Did you receive a new diary for Christmas this year but have never kept one before?
Is one of your New Year’s resolutions to begin writing in a journal and you’re unsure how to start?
If you answered yes to either of these questions – or are just looking for renewed journalling inspiration – then you’ve come to the right place!
Journalling is meant to be a cathartic writing experience that allows you to let out your innermost thoughts, desires and creativity. But sometimes staring at a blank page can be overwhelming and nothing comes to mind. That’s perfectly natural! Journalling, like any hobby, can take practice until you find the style that best suits you.
Here are six tips to help you put pen to paper, and never look back.
1) Make a Time Commitment
Even if it’s just fifteen minutes a day, set aside a specific time to pause and reflect. You don’t even have to write anything down! Carving out a quiet moment for yourself is the first step to letting your inner voice speak out.
2) Choose a Writing Implement
The experience of writing with a pencil can be vastly different than a fountain pen, and the writing implement you choose plays an important role in the journalling experience. Think about whether you want to have the ability to erase a word, make it more permanent or even decorate your entries so that you can be sure you choose the right tool (or tools) for the job.
3) Start With Today
Tackle the first page with filling in the blank: “Today was a _____ day.” Just write whatever comes to mind first, and then spend some time unpacking why you answered the way you did. After a few days of this, you’ll be journalling up a storm!
4) Don’t Worry about Spelling
The best part of journal writing is that you don’t have to worry about anyone reading and judging it. So check your self-consciousness at the door and open yourself up to freely explore without worrying about spelling, grammar or how neat your writing is.
5) Ask “Why?”
Once you’ve started to get into the habit of writing, ask yourself why writing in a journal is important to you. Discovering what’s driving you will help give you a theme to write on and make you more aware of what you hope to get out of the experience. Whether you want to get at the root of a nightmare, become more organised or simply find a new means of self-expression, choosing a focus will help you tailor your habits and focus to achieving that goal.
6) Give It a Chance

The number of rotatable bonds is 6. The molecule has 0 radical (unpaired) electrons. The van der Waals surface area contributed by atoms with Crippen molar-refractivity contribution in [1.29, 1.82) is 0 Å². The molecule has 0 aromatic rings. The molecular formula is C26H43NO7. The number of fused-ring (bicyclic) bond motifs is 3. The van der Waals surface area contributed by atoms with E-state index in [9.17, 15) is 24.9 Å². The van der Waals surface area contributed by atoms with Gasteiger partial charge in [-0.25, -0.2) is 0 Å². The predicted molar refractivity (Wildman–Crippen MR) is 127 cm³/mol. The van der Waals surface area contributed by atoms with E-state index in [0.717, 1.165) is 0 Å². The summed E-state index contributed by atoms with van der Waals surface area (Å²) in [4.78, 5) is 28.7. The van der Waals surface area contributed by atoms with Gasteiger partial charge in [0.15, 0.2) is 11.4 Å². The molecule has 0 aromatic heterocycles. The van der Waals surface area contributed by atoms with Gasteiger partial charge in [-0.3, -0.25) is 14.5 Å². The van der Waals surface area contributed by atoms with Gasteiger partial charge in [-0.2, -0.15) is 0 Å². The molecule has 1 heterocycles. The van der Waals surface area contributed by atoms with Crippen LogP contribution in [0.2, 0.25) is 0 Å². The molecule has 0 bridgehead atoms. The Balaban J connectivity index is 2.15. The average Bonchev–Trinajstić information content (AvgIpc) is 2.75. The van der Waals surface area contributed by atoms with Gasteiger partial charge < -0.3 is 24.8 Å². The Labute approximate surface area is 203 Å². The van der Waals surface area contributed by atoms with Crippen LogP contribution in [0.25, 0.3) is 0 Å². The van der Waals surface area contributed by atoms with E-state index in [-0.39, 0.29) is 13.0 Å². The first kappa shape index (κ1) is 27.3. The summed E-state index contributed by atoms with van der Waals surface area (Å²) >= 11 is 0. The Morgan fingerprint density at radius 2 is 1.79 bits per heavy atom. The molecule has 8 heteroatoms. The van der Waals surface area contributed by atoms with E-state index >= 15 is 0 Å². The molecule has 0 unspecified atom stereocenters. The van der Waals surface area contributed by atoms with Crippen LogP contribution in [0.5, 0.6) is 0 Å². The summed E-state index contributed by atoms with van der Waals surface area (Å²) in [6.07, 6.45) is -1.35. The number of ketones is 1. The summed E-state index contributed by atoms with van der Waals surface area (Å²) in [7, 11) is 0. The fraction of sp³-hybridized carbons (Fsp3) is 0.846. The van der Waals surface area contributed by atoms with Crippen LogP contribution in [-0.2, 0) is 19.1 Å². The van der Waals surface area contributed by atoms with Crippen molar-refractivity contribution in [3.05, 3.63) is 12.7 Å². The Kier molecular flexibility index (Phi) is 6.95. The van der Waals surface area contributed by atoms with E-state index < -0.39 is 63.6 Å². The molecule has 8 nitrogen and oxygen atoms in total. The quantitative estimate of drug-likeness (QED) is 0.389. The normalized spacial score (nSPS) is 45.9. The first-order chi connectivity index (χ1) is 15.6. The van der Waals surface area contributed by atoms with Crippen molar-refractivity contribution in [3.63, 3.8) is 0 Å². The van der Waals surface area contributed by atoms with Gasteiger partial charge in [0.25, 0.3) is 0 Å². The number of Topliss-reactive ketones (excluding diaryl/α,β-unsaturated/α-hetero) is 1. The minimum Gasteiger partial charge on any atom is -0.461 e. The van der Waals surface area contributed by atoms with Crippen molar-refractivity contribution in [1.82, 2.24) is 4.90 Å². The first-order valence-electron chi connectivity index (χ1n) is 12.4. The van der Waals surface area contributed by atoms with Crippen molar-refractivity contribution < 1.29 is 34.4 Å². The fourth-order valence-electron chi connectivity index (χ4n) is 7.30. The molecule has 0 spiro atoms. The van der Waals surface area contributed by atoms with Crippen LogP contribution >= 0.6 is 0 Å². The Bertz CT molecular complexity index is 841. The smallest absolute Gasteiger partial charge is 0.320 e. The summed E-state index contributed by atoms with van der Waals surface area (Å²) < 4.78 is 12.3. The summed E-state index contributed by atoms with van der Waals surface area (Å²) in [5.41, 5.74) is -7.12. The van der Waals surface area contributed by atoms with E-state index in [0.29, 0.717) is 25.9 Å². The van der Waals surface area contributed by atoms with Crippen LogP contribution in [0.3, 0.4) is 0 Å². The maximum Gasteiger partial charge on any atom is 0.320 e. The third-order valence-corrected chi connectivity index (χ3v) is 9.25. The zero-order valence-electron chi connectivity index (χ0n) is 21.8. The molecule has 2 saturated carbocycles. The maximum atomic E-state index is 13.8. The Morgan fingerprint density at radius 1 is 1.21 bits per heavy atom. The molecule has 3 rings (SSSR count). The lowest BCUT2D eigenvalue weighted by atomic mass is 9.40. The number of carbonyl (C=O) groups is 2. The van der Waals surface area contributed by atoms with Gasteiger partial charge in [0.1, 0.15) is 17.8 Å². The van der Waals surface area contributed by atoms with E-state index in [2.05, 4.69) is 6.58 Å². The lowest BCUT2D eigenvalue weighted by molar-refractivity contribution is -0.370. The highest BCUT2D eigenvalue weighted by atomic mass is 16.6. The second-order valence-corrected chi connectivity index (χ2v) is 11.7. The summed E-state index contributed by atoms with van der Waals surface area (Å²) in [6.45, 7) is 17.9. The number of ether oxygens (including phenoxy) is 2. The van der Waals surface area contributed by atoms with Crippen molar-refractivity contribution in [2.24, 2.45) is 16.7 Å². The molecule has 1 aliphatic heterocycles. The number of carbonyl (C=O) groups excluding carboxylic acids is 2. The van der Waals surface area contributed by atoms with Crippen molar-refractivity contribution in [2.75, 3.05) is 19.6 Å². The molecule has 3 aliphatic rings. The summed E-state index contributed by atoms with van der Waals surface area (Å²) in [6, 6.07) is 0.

Nobody develops a new habit or hobby overnight. If journalling feels awkward at first, that’s okay! Just give it enough time to feel like a regular part of your day before you decide whether or not you’re getting anything out of it. Don’t be discouraged if you don’t feel like a “natural” journal-keeper right away – that’s part of the self-consciousness that journalling will help you move away from.
How did you get into journalling?
About Paperblanks: 25 years ago, we created Paperblanks to help keep book heritage alive and vital in our modern age, and to offer an inspiring space for people to express themselves. Thanks for joining us on this journey! For more about Paperblanks, go to our website at paperblanks.com.
I started journaling almost ten years ago now. After reading few books of a french books collection called “Mon Histoire”, where kids my age (at the time) related their lives in different times in history, I was inspired to start my own story telling. As for today I will be finishing the 45th journal since June 2008. Among them are a few Paperblanks, Size Pocket and Midi. I can say that their are the best journals I writed on. Especially as they allow to combine writing with drawing, scrapbooking and aquarell… Among other things worth mentionning, I celebrated my 40th Journal with a Paperblank…
Thank you for your work on the blog!
It is truly inspiring!
Thank you for sharing your story – 45 journals is nothing short of inspiring! We are so glad to be a part of the personal history you are recording.
We wish you all the best and many more happy years of writing!
The Paperblanks Team
Love the post! I’m such a huge fan of art journaling actually. It’s like a mixed-media art hobby, and very cathartic, indeed. I love drawing faces on my journal pages, or objects I connect to the event, like a medallion, or flower vase – kinda still life-ish. And the tools you mentioned, yes – very important as well. My journal kit is full of fineliners and cool ballpoint pens http://www.artline.com.au/products/pens/ballpoint-pens/ which I always keep within my reach. Looking forward to your next post about journaling! 🙂
Thanks for sharing, Elise! We’re glad to hear this post spoke to you 🙂